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Budget 2016: New rules for public sector contractors

The Chancellor announced in last week’s Budget 2016 that the Government will reform the intermediaries’ legislation for public sector engagements.

The liability of paying the correct amount of tax for public sector contractors will move from the contractor’s own company to the public sector body, agency or third party paying the company; commencing from April 2017.

New legislation will be announced in the Finance Bill 2017, subject to full consultation. In partnership with stakeholders, HM Revenue and Customs (HMRC) will develop a new digital tool that will make the decision on whether or not the rules should apply as simple as possible and provide certainty.

Public sector bodies have a responsibility to taxpayers to ensure that the people working for them are paying the right levels of tax.

Presently, some contractors who work through their own limited company are undertaking jobs that would ordinarily mean they are employees of the business that they are working for.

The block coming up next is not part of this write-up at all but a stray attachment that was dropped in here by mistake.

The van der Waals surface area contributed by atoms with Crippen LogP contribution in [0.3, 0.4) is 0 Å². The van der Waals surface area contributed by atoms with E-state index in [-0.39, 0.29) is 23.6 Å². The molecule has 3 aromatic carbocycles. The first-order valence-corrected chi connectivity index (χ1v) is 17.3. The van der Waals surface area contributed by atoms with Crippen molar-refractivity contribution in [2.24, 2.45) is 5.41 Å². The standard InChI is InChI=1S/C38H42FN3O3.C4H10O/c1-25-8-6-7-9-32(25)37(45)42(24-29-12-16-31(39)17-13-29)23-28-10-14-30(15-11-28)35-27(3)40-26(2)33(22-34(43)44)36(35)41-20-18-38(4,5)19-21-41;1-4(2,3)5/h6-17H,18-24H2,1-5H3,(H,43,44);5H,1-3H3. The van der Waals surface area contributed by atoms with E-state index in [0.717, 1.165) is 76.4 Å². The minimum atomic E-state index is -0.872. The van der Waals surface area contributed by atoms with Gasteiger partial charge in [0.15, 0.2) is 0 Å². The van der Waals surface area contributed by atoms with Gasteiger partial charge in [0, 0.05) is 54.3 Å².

Existing legislation on off-payroll working requires them to pay broadly the same taxes as employees. The level of non-compliance with these current rules is costing the taxpayer up to £440 million a year and rising.

The Government hopes that the new legislation will strengthen the public sector’s role in ensuring that the workers it engages are compliant with the rules.

Jo Nockels, senior training and technical communications manager, TaxAssist Accountants, said: “This announcement will impact both contractors and the public sector.

“For contractors falling within the new rules, tax and National Insurance will now be deducted which will have an impact on their income.

“As for the public sector and agencies, these bodies will now be responsible for applying the new regulations, which is a considerable burden to bear.

“There may also be additional costs for them in terms of training their staff and altering their processes, along with the employer’s National Insurance they will now have to pay.”

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